South Africa


Duduzane Zuma — South Africa’s aspirant president trailed by claims of ties to the criminal underbelly of society

Duduzane Zuma — South Africa’s aspirant president trailed by claims of ties to the criminal underbelly of society
Duduzane Zuma in the Randburg Magistrates’ Court where he was acquitted on charges of culpable homicide and reckless driving. (Photo: Deaan Vivier)

Duduzane Zuma seems to be styling himself as a deeply caring politician with both gravitas and youthful energy. But the path to his presidential campaign is littered with State Capture-tinged claims, linked to some of the worst crimes afflicting the country.

“Part of the problem is poverty. Part of the problem is inequality… Starvation is a real thing.”

These are the words of Duduzane Zuma, the son of medically paroled former president Jacob Zuma who is widely believed to have gorged on state coffers in a feeding frenzy involving several allies during his term in office.

Duduzane was referring to the looting and violence that swept parts of South Africa in July when the country witnessed an attempted insurrection after his father’s imprisonment.

For ease of reference, we will refer to Duduzane as DZ so as not to get confused between father and son.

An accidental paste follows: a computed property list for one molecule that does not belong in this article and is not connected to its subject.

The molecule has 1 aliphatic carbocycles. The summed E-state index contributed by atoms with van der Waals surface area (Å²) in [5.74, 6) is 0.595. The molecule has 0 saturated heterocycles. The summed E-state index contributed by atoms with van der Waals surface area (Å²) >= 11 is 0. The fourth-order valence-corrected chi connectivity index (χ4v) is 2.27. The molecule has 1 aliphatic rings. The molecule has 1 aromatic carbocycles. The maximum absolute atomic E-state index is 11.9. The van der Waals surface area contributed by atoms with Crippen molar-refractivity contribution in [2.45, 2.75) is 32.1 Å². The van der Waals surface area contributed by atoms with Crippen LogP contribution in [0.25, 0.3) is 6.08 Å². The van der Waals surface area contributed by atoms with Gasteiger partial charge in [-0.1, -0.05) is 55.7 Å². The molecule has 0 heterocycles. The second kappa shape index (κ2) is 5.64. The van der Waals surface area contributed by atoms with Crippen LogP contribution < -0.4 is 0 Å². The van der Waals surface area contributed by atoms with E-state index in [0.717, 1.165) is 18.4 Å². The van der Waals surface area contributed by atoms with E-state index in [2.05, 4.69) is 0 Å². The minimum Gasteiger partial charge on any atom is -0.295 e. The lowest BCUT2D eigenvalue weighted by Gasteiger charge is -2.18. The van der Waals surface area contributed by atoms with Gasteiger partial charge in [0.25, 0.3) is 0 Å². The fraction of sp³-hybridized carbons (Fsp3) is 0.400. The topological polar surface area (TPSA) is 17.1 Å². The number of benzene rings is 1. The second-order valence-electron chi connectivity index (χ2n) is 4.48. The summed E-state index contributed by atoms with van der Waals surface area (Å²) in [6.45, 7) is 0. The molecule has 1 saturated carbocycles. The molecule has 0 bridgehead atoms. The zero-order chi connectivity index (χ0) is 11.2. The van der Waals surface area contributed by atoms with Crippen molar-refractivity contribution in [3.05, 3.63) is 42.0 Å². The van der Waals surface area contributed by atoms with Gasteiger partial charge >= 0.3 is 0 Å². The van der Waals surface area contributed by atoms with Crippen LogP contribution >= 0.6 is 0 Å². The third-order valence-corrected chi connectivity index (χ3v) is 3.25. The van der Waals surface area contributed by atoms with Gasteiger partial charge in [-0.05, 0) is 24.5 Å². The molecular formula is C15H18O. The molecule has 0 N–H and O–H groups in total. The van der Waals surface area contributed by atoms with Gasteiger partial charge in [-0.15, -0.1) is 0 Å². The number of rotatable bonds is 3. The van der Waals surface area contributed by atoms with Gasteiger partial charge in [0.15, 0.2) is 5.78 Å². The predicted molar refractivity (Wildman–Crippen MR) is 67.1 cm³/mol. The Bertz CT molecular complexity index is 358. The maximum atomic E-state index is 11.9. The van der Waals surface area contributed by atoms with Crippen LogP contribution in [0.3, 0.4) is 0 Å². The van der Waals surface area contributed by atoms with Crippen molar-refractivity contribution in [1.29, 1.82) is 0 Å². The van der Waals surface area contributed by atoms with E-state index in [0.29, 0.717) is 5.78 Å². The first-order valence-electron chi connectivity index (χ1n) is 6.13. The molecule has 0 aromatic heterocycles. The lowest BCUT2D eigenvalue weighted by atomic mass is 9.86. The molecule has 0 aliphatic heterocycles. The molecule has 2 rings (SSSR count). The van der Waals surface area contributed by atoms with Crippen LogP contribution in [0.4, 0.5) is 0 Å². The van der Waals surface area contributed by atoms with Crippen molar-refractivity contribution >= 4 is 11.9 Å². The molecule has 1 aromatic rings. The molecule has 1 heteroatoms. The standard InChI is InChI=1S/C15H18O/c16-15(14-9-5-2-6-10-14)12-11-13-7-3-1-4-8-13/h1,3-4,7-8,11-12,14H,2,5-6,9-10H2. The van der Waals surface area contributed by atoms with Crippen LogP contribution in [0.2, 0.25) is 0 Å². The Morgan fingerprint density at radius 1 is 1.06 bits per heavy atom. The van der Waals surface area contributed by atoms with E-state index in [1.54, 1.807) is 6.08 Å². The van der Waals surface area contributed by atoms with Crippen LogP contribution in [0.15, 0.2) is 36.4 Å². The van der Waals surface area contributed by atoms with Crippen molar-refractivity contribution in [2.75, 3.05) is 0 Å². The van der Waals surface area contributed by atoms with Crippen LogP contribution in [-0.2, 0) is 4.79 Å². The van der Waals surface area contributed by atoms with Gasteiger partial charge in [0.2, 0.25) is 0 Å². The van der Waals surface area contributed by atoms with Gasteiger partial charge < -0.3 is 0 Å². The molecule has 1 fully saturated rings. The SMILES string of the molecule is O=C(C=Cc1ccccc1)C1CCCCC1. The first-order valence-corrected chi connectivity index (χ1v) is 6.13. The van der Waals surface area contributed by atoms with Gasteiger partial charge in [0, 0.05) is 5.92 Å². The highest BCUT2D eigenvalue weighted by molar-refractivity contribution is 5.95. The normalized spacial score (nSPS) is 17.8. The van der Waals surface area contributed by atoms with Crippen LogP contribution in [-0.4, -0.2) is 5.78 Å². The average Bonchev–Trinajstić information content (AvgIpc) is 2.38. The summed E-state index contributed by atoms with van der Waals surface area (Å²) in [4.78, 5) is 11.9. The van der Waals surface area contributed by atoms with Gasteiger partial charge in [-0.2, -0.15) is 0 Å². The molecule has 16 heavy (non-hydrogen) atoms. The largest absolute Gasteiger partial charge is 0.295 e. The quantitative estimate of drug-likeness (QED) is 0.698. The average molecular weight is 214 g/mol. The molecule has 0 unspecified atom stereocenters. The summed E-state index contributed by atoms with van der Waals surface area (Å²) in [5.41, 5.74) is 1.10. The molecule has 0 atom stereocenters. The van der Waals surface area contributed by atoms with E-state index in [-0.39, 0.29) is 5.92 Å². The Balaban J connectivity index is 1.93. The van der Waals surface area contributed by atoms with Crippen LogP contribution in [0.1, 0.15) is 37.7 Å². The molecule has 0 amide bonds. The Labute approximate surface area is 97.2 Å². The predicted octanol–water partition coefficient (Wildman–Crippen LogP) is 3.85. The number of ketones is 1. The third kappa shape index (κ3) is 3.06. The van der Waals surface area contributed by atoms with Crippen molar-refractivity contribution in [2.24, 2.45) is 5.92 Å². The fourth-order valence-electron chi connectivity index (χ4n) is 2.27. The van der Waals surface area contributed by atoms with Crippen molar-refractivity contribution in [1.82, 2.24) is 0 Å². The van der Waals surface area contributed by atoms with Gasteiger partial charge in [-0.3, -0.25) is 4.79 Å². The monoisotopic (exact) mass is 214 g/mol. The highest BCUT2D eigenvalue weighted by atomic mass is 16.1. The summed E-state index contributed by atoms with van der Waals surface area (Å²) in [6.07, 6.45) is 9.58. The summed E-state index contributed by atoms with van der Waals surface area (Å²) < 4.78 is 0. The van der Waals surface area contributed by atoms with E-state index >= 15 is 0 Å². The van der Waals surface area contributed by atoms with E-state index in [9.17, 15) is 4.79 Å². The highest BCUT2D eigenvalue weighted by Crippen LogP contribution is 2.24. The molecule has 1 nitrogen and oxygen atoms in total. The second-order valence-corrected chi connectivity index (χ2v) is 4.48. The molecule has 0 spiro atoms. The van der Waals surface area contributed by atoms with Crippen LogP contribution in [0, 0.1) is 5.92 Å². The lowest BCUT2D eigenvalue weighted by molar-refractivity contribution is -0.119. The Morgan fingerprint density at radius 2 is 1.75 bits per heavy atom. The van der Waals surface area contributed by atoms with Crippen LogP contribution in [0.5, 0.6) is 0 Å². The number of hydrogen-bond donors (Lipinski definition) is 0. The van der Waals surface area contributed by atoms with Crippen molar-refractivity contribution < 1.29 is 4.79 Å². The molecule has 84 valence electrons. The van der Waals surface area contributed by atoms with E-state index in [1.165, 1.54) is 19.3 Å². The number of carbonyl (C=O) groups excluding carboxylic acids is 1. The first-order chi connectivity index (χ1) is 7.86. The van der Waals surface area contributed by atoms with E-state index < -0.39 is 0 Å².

DZ spoke the above words in a video that made it to social media, but has said he personally does not have any social media accounts. This hardly matters because videos and photographs of him generally end up on various platforms.

If you know where to look on Instagram, there are several photographs of DZ posing in suits or expensive casual wear, along with apparent friends and supporters.

There are videos of him addressing no one in particular, talking to bystanders, and exercising. In some, DZ’s seen playing the fool, and several clips are accompanied by a song, transforming snippets of DZ visuals into music videos.

There is footage, posted in April this year, of DZ on a speedboat, a bubbling wake streaming behind it, in what appears to be Dubai — somewhat cognitively dissonant when taking his words about poverty, inequality and starvation into account.

That moneyed, high-flying setting is a world apart from that shown in videos of him out and about in South Africa shaking the hands of far less financially fortunate residents.

In interviews, DZ comes across as confident, polite and respectful. But gently scrape at this publicly presented veneer and worrying claims of ties to gangsters and the underworld are exposed.

Yes, DZ is innocent of crimes until proven guilty in a court of law and he has in the past denied being corrupt. However, in a country ravaged by State Capture, the claims remain cause for serious concern, and much more so because DZ is intent on becoming ANC president, and running for head of state.